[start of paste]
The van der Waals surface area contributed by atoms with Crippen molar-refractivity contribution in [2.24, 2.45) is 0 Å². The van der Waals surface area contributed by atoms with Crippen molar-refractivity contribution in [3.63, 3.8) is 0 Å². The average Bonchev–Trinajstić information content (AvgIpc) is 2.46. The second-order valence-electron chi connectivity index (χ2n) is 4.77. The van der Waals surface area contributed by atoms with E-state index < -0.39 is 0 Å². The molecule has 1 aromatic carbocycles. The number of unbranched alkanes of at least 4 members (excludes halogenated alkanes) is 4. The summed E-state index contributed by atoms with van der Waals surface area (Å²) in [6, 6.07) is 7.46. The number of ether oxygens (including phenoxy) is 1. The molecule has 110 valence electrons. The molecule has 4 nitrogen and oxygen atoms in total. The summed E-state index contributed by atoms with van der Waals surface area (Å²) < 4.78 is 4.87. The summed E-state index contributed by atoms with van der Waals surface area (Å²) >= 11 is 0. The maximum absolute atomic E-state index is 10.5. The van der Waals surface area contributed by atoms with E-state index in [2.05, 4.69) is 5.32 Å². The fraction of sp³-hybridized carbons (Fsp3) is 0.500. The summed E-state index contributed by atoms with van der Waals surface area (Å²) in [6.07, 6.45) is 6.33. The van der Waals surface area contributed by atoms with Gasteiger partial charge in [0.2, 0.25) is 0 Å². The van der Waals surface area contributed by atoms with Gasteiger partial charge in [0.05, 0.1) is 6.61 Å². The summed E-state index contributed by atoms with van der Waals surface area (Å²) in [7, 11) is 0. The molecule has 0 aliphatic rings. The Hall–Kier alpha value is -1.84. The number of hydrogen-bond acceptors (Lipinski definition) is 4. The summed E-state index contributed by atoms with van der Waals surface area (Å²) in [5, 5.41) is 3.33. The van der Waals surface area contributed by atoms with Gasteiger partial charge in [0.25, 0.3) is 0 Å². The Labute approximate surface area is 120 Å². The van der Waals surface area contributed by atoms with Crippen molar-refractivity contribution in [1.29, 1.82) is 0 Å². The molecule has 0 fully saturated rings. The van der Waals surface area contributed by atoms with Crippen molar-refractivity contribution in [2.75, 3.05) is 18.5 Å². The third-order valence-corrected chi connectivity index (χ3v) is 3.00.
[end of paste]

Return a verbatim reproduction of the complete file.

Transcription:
The van der Waals surface area contributed by atoms with Crippen molar-refractivity contribution in [2.24, 2.45) is 0 Å². The van der Waals surface area contributed by atoms with Crippen molar-refractivity contribution in [3.63, 3.8) is 0 Å². The average Bonchev–Trinajstić information content (AvgIpc) is 2.46. The second-order valence-electron chi connectivity index (χ2n) is 4.77. The van der Waals surface area contributed by atoms with E-state index < -0.39 is 0 Å². The molecule has 1 aromatic carbocycles. The number of unbranched alkanes of at least 4 members (excludes halogenated alkanes) is 4. The summed E-state index contributed by atoms with van der Waals surface area (Å²) in [6, 6.07) is 7.46. The number of ether oxygens (including phenoxy) is 1. The molecule has 110 valence electrons. The molecule has 4 nitrogen and oxygen atoms in total. The summed E-state index contributed by atoms with van der Waals surface area (Å²) < 4.78 is 4.87. The summed E-state index contributed by atoms with van der Waals surface area (Å²) >= 11 is 0. The maximum absolute atomic E-state index is 10.5. The van der Waals surface area contributed by atoms with E-state index in [2.05, 4.69) is 5.32 Å². The fraction of sp³-hybridized carbons (Fsp3) is 0.500. The summed E-state index contributed by atoms with van der Waals surface area (Å²) in [6.07, 6.45) is 6.33. The van der Waals surface area contributed by atoms with Gasteiger partial charge in [0.2, 0.25) is 0 Å². The van der Waals surface area contributed by atoms with Gasteiger partial charge in [0.05, 0.1) is 6.61 Å². The summed E-state index contributed by atoms with van der Waals surface area (Å²) in [7, 11) is 0. The molecule has 0 aliphatic rings. The Hall–Kier alpha value is -1.84. The number of hydrogen-bond acceptors (Lipinski definition) is 4. The summed E-state index contributed by atoms with van der Waals surface area (Å²) in [5, 5.41) is 3.33. The van der Waals surface area contributed by atoms with Gasteiger partial charge in [0.25, 0.3) is 0 Å². The Labute approximate surface area is 120 Å². The van der Waals surface area contributed by atoms with Crippen molar-refractivity contribution in [1.29, 1.82) is 0 Å². The molecule has 0 fully saturated rings. The van der Waals surface area contributed by atoms with Crippen molar-refractivity contribution in [2.75, 3.05) is 18.5 Å². The third-order valence-corrected chi connectivity index (χ3v) is 3.00.